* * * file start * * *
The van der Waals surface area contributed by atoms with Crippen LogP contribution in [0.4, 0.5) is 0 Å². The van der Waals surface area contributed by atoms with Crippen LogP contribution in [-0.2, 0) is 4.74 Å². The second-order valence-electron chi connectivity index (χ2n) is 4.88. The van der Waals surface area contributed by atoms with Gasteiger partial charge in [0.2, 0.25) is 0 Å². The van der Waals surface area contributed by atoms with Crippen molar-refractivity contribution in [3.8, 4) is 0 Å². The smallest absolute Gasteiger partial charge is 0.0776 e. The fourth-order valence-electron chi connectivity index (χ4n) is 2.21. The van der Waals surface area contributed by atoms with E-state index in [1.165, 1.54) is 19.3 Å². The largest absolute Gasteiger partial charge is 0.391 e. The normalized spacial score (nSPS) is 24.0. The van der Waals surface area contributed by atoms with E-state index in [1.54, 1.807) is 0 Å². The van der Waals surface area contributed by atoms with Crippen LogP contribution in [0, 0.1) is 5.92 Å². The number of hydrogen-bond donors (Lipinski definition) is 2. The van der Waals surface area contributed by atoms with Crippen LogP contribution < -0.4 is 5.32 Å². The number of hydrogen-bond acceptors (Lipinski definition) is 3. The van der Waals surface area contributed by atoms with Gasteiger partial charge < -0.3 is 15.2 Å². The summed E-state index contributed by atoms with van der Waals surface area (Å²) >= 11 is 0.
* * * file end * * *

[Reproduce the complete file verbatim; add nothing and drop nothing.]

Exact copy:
The van der Waals surface area contributed by atoms with Crippen LogP contribution in [0.4, 0.5) is 0 Å². The van der Waals surface area contributed by atoms with Crippen LogP contribution in [-0.2, 0) is 4.74 Å². The second-order valence-electron chi connectivity index (χ2n) is 4.88. The van der Waals surface area contributed by atoms with Gasteiger partial charge in [0.2, 0.25) is 0 Å². The van der Waals surface area contributed by atoms with Crippen molar-refractivity contribution in [3.8, 4) is 0 Å². The smallest absolute Gasteiger partial charge is 0.0776 e. The fourth-order valence-electron chi connectivity index (χ4n) is 2.21. The van der Waals surface area contributed by atoms with E-state index in [1.165, 1.54) is 19.3 Å². The largest absolute Gasteiger partial charge is 0.391 e. The normalized spacial score (nSPS) is 24.0. The van der Waals surface area contributed by atoms with E-state index in [1.54, 1.807) is 0 Å². The van der Waals surface area contributed by atoms with Crippen LogP contribution in [0, 0.1) is 5.92 Å². The number of hydrogen-bond donors (Lipinski definition) is 2. The van der Waals surface area contributed by atoms with Crippen LogP contribution < -0.4 is 5.32 Å². The number of hydrogen-bond acceptors (Lipinski definition) is 3. The van der Waals surface area contributed by atoms with Gasteiger partial charge < -0.3 is 15.2 Å². The summed E-state index contributed by atoms with van der Waals surface area (Å²) >= 11 is 0.